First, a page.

Three small organisations which yap at the heels of the Labour Party, the I.L.P., the Socialist League and the Communist Party have got together in a Left Wing United Front. They propose, in their manifesto, to fight for “unity within the framework of the Labour Party and the trade unions" and “a campaign to revitalize the activity and transform the policy of the Labour Movement." Their professed object is Socialism and opposition to Fascism and War. Their method is based upon the doctrine that, in order “to advance in the fight for Socialism, we must mobilise for immediate objectives, clear in their appeal and vital in the battle against reaction and Fascism." Their immediate objectives are a very modest list of reforms and wage advances, including the 40-hour week, non-contributory pensions of £1 at 60, nationalisation of the mines, paid holidays for all workers.

In the past 40 years there have been many similar efforts for unity, at least a dozen such movements could be listed. They have all been alike in their belief that unity and action for Socialism can be based upon a programme of non-Socialist “immediate objectives." They have all failed, buried alive under the double blanket of trade union officialdom and the non-Socialist outlook of the working class. This one will go the same way, and its passing should occasion no regret, for those who promote it are not doing something which will help to bring about Socialism.

They pretend that the difference between them and the Labour Party leadership is that between Socialists and reformists, but their every action shows that this is not the case. Does the Labour Party fight merely for reforms ?—so do they. Does each of the Labour M.P.s owe his seat in Parliament to his success in obtaining the votes of non-Socialists who support those reforms?—so do all the Left Wingers, Maxton, Gallacher, Cripps and the rest. Are the Labour leaders believers in the possibility of controlling capitalism as against abolishing it?—so are their rivals for office. Both groups reject the only practical policy for dealing with the problem of a non-Socialist working class, which is to preach Socialism instead of preaching immediate objectives and the reform of capitalism. In default of adopting the only sound Socialist policy, the choice before both groups narrows down to the problem of capturing the votes of a non-Socialist electorate. Whether the most hopeful method is a Lib.-Lab. alliance, a Popular Front, or a Lab.-I.L.P.-Communist Party alliance is a question of no concern to us. We judge all such methods of administering capitalism by their inevitable consequence, which is that the workers are led to believe that their miseries are no longer due to capitalism but to Socialism. For capitalism to be administered by people calling themselves Socialists, in the name of Socialism, is a crime against the Socialist movement. When Socalists take over the machinery of Government it must be for the purpose of achieving Socialism, not, as The Times (January 5th, 1937) truthfully says of Blum's Popular Front Government in France, for the purpose of reforming capitalism. Blum “ has held to his declared intention not to translate into action the doctrines of his own Socialist Party, but loyally to carry out the agreed programme of the Popular Front, for which the country had given an impressive majority."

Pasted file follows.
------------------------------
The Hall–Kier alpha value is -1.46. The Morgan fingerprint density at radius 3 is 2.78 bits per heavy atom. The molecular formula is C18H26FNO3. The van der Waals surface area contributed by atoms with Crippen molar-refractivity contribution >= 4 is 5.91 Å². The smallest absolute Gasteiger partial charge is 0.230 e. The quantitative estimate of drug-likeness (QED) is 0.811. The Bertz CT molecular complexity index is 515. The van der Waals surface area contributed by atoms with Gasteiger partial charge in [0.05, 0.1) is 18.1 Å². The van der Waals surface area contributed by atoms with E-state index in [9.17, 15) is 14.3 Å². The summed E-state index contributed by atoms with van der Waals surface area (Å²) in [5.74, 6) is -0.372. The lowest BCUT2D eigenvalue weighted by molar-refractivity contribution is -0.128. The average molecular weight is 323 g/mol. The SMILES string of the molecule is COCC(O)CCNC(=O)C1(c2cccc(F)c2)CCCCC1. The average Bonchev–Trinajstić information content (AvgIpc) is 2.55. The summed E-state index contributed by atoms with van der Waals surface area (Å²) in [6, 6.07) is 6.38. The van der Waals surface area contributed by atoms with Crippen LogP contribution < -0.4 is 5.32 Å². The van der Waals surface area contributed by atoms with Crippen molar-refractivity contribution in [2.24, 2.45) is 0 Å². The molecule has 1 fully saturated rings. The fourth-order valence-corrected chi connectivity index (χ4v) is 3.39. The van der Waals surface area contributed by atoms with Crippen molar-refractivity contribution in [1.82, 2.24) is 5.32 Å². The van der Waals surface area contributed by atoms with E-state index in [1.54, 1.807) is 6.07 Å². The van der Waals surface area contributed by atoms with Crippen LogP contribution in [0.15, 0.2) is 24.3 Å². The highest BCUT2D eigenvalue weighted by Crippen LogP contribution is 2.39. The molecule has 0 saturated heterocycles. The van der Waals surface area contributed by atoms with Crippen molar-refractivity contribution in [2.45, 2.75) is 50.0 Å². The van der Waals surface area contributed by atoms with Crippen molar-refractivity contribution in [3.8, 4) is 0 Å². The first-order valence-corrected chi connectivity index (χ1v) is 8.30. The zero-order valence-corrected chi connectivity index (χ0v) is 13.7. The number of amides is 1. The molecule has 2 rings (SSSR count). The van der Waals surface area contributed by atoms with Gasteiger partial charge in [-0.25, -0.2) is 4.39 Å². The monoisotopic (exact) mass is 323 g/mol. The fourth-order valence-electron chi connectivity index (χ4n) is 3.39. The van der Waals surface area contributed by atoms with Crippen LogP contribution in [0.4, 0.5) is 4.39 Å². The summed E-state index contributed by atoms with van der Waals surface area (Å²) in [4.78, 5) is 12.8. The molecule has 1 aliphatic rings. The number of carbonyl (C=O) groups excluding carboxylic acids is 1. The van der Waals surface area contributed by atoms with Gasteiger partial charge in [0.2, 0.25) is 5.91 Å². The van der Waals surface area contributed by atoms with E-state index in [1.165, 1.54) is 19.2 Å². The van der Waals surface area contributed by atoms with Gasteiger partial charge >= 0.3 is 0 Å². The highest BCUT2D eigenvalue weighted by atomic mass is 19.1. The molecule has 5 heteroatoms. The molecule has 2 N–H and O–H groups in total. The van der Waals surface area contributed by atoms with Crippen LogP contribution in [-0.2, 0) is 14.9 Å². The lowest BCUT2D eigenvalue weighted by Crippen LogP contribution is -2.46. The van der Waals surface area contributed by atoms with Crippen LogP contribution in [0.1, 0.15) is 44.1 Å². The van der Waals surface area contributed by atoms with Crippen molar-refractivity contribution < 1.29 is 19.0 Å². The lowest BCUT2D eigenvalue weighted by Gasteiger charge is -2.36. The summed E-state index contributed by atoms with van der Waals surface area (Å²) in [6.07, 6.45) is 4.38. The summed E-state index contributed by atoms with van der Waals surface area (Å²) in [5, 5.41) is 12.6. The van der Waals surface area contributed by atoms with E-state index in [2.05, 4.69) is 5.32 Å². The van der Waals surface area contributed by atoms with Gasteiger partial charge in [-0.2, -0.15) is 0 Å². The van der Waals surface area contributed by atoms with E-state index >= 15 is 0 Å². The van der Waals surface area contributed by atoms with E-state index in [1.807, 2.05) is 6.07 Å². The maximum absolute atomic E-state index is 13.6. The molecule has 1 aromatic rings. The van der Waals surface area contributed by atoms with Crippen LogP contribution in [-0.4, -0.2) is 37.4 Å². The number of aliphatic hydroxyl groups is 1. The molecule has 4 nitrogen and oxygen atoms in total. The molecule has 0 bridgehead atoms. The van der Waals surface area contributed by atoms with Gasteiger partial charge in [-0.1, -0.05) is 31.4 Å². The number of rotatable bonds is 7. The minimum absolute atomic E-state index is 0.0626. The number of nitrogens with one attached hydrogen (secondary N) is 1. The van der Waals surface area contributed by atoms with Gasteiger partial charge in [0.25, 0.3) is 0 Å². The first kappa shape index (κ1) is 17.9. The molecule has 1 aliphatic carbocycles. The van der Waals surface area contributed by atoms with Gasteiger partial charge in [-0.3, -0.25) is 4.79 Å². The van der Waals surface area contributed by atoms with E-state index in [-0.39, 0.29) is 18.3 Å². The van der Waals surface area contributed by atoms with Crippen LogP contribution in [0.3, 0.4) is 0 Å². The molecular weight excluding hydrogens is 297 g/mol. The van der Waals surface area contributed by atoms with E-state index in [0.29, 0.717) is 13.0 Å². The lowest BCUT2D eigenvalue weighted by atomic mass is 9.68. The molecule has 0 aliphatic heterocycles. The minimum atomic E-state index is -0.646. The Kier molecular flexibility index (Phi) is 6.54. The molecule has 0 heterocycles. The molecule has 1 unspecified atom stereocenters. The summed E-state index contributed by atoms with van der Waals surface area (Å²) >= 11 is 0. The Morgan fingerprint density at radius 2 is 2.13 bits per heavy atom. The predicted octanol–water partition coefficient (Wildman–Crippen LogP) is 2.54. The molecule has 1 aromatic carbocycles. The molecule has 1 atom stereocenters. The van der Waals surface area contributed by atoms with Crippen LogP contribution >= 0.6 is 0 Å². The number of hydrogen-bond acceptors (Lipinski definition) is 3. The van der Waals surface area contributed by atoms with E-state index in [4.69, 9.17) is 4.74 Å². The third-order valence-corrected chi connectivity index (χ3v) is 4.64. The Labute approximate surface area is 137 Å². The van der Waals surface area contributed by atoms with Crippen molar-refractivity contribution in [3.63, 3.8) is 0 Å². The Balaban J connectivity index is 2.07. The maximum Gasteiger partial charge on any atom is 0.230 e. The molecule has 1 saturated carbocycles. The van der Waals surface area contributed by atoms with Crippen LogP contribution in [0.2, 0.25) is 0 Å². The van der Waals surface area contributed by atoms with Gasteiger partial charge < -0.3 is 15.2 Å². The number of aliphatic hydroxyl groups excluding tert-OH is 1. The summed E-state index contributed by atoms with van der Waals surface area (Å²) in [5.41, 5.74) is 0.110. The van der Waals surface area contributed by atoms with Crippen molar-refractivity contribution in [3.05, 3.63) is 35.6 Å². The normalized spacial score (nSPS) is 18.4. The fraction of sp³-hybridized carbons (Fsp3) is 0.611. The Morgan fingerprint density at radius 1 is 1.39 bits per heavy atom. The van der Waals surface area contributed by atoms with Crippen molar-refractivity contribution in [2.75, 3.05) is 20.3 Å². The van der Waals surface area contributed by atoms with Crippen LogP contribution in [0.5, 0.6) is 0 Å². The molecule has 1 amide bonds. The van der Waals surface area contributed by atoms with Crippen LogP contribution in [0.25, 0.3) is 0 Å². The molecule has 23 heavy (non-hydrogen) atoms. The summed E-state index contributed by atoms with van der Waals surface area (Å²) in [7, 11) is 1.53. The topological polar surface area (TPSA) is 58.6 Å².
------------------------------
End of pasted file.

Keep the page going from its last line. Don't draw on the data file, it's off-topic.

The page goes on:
The Labour Party in Great Britain wants to administer capitalism on the lines of its own reform programme. The new Left Wing United Front wants to follow Blum's example of a coalition because it sees there a better chance of an electoral victory. As Socialists are against the administration of capitalism in the name of Socialism, Socialists are against the Labour Party and the United Front.

Job centred (1988)

Editorial from the April 1988 issue of the Socialist Standard

Capitalism hates waste but can't do without it. Given the chance it would recycle its own grandmother and sell the by-products to her next of kin; in practice it erects steel barriers against the fulfilment of need and calmly dispenses with all flesh and blood surplus to requirements. It would rather sell, exploit and accumulate capital without interruption but is obliged periodically to bow in the direction of its market Mecca, a gambling place with unlimited liability for human suffering.

Employment is a prison occupation, a strict regime of routine and rationing to which most inmates have adjusted at severe personal cost. Fear of freedom, the pressure of financial commitments and three weeks' annual parole successfully dull the imagination and ensure that a break-out does not cross the collective mind. Those suddenly released from confinement soon discover that solitary life over the wall is even more constricting, that competition for swift readmission is fierce. It is then that capitalism's much-vaunted freedom to choose is at its most obvious - if we do not like subsisting on the margins of society, it's always our privilege to lump it.